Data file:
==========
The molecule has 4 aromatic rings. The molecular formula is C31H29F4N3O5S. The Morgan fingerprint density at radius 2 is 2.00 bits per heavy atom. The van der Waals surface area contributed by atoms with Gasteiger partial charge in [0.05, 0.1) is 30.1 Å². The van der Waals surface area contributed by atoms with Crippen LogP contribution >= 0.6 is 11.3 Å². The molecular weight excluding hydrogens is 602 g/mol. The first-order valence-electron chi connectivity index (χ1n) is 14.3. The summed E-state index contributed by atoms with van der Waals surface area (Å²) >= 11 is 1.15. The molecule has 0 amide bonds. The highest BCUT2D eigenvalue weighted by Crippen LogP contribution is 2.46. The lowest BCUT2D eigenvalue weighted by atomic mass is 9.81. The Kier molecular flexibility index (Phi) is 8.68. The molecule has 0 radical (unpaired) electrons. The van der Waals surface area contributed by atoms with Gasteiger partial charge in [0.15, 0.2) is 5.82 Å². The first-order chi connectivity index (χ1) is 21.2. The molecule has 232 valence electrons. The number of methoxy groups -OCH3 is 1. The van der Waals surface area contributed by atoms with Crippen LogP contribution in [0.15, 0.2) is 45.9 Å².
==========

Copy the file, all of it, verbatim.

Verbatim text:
The molecule has 4 aromatic rings. The molecular formula is C31H29F4N3O5S. The Morgan fingerprint density at radius 2 is 2.00 bits per heavy atom. The van der Waals surface area contributed by atoms with Gasteiger partial charge in [0.05, 0.1) is 30.1 Å². The van der Waals surface area contributed by atoms with Crippen LogP contribution >= 0.6 is 11.3 Å². The molecular weight excluding hydrogens is 602 g/mol. The first-order valence-electron chi connectivity index (χ1n) is 14.3. The summed E-state index contributed by atoms with van der Waals surface area (Å²) >= 11 is 1.15. The molecule has 0 amide bonds. The highest BCUT2D eigenvalue weighted by Crippen LogP contribution is 2.46. The lowest BCUT2D eigenvalue weighted by atomic mass is 9.81. The Kier molecular flexibility index (Phi) is 8.68. The molecule has 0 radical (unpaired) electrons. The van der Waals surface area contributed by atoms with Gasteiger partial charge in [0.15, 0.2) is 5.82 Å². The first-order chi connectivity index (χ1) is 21.2. The molecule has 232 valence electrons. The number of methoxy groups -OCH3 is 1. The van der Waals surface area contributed by atoms with Crippen LogP contribution in [0.15, 0.2) is 45.9 Å².